April 13, 2017; Devex
When President Trump took office in January, one his first actions was to reinstate the “global gag rule,” which prevents foreign organizations from receiving U.S. federal funding for so much as talking about abortion. Specifically, the rule says organizations should “neither perform nor actively promote abortion as a method of family planning in other nations.” The rule itself is fraught with issues (as spelled out by NPQ), with a history going back to the Reagan administration. Every time the office of the presidency switches from Republican to Democrat, the rule goes from rescinded to reinstated and back again. Although, in accordance with Trump’s “bigger is better” style, his iteration of the global gag rule applies to all U.S. global health assistance.
A fund created earlier this year, She Decides, promises to be a more stable source of funding for abortion and reproductive rights around the world. Forming in response to Trump’s reinstatement of the global gag rule, the She Decides fund has an annual goal of raising $600 million, the estimated minimum amount of US Agency for International Development (USAID) funding that will be cut as a result of the rule. It’s a lofty goal, but in a few short months, She Decides has already passed the halfway point. There is clearly much more work ahead, however, as reproductive health organizations estimate the cuts could be as high as $9.5 billion.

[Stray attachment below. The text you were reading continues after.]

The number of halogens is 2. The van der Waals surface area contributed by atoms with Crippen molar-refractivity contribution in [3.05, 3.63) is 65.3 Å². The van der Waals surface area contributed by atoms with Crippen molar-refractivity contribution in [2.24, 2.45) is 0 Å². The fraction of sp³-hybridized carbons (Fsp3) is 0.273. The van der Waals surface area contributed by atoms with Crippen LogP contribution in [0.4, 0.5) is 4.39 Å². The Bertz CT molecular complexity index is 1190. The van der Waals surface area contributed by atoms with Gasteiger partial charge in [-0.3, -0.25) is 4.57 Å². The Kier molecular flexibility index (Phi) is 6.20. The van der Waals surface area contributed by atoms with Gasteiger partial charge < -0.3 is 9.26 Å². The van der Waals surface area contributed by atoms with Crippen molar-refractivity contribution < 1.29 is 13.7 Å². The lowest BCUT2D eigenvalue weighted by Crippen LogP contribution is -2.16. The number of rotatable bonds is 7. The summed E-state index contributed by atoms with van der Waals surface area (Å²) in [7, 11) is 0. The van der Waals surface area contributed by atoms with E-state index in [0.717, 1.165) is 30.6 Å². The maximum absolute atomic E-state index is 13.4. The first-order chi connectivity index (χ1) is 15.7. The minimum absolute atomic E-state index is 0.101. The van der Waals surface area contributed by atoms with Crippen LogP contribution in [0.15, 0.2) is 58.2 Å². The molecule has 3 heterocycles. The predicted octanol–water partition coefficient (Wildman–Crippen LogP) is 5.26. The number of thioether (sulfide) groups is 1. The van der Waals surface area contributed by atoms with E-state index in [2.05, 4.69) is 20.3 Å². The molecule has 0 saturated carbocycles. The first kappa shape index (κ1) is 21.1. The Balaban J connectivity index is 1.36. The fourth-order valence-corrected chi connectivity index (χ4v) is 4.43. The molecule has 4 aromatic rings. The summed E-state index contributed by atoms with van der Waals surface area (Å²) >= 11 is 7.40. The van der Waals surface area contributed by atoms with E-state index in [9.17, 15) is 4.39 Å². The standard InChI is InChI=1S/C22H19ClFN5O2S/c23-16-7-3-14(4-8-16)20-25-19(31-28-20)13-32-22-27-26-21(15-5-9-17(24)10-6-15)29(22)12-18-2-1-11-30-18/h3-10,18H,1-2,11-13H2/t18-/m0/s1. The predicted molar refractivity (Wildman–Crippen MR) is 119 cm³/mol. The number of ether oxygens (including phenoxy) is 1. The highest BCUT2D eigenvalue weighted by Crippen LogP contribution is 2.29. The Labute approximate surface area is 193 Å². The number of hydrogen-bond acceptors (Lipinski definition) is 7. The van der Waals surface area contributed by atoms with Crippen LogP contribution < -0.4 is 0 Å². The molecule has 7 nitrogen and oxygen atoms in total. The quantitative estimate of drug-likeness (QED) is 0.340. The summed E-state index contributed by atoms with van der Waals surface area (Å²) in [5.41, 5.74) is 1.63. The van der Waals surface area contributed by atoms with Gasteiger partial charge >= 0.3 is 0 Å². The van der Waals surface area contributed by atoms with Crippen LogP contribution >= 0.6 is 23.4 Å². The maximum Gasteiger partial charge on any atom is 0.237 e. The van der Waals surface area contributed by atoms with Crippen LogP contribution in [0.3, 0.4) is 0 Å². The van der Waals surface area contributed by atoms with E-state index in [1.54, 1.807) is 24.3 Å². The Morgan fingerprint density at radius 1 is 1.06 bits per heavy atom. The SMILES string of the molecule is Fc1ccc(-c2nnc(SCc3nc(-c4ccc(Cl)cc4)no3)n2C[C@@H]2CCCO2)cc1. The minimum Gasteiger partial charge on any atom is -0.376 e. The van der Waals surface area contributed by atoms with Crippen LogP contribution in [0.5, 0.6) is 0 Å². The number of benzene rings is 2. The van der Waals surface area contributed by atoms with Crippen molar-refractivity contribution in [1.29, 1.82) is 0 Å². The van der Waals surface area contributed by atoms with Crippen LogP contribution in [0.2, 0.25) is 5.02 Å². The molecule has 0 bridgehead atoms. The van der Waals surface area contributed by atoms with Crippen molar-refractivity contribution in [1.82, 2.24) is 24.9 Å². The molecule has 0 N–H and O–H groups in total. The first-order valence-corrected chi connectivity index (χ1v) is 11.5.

Lilianne Ploumen, the current Dutch Minister for Foreign Trade and Development Cooperation and the founder of She Decides, reports that She Decides has been able to generate support from a number of countries, including Sweden, Belgium, Canada, the Netherlands, Finland, Denmark, Australia, and Luxembourg. Further support has come from foundations, such as the Bill and Melinda Gates Foundation, and private individual gifts. Most recently, Slovenia and Iceland have joined the movement, pledging an additional $190 million to the fund. Given European support to date for She Decides, Ploumen believes that the continent will be “a beacon of stability” for women’s health issues in the near future.
The formation of She Decides and the success it has seen thus far goes to show not only how imperative reproductive health services are, but also that other developed nations will not sit idly by as the current administration uses ideology in favor of empirical research to dictate what health services are available in other nations.—Sheela Nimishakavi